Edmund Gall
Licence: Creative Commons Attribution-ShareAlike 2.0 Generic. Modifications: colour correction; image sharpening; and resizing. Original source.

Parang Music

Trinidad, Trinidad
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Derived from the Spanish word “parranda” meaning “a spree or fête”, parang bands (or parranderros) in Trinidad embody this translation with lively and colourful performances that reflect the festivity of the Christmas season.

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During Christmas season, the land of soca and calypso transforms into a country united by parang music. Derived from the Spanish word “parranda” meaning “a spree or fête”, parang bands in Trinidad embody this translation with lively and colourful performances that exude the festivity of the season. In recent times, there has been an emergence of soca parang which is an energetic mix of traditional parang and the tempo of Trini soca that even the harshest music critic will enjoy.

Two theories surround the origins of Trinidad parang. The first is that the custom was brought to the island by the Spanish colonists who ruled Trinidad from 1498-1797. It continued to flourish after the British took over the island, because of constant interaction between the people of Trinidad and those of Venezuela. The second theory suggests that the custom was brought over from Venezuela in the 19th century by the cocoapanyols who came from Oriente, East Venezuela to work on the cocoa plantations in Trinidad. Whatever its origins, parang is now an integral part of the cultural landscape of Trinidad and Tobago.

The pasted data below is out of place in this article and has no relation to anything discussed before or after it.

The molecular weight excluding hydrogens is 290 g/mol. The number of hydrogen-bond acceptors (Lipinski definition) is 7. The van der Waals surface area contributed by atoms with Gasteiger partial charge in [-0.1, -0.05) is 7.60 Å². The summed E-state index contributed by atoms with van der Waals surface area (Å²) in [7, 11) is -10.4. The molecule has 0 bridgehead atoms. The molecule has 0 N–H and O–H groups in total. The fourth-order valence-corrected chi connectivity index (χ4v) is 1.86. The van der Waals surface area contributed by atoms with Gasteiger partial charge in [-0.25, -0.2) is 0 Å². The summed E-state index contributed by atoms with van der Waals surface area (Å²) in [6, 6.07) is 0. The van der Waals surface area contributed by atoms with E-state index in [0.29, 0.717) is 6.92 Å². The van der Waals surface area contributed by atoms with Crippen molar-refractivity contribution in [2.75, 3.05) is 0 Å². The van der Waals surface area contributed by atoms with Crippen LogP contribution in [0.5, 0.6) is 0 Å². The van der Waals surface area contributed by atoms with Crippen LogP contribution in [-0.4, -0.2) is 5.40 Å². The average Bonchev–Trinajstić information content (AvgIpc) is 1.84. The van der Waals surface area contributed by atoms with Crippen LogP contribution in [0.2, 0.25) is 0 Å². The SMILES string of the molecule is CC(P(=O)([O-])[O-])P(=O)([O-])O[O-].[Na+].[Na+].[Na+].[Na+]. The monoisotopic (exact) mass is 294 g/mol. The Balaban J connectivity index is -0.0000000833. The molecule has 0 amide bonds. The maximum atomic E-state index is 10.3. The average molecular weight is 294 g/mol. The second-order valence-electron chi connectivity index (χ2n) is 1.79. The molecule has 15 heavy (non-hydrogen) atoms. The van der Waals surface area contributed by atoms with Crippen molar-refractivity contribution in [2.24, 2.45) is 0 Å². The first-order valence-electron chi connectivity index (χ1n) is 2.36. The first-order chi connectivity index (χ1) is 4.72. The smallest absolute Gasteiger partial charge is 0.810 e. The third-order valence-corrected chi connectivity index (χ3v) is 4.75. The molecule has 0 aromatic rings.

Groups of musicians called “parranderos” go from house to house entertaining members of various communities. These visits involve singing and dancing as well as the sharing of food and drink. Today, this type of social paranging only takes place in a few areas in Trinidad. The main towns for parang are Arima, Santa Cruz, St. Joseph, Caura, Mausica, Lopinot, San Raphael and Rio Claro. However, the mecca of Trinidad paramg is the hillside village of Paramin.

The season begins in mid-October and goes until January 6th, the feast of the Epiphany – the official end of the Christmas season. The resulting atmosphere is one of happiness, togetherness and the joy of the good Trini Christmas lime. “Parranderos” do not only go from house to house, they have become a staple at Christmas functions and concerts.

Famous parang entertainers include the late Daisy Voisin, Los Alumnos de San Juan, Lara brothers, Los Ninos del Mundo, Sharlene Flores, Marcia Miranda and Scrunter. Find out more from the National Parang Association of Trinidad and Tobago.

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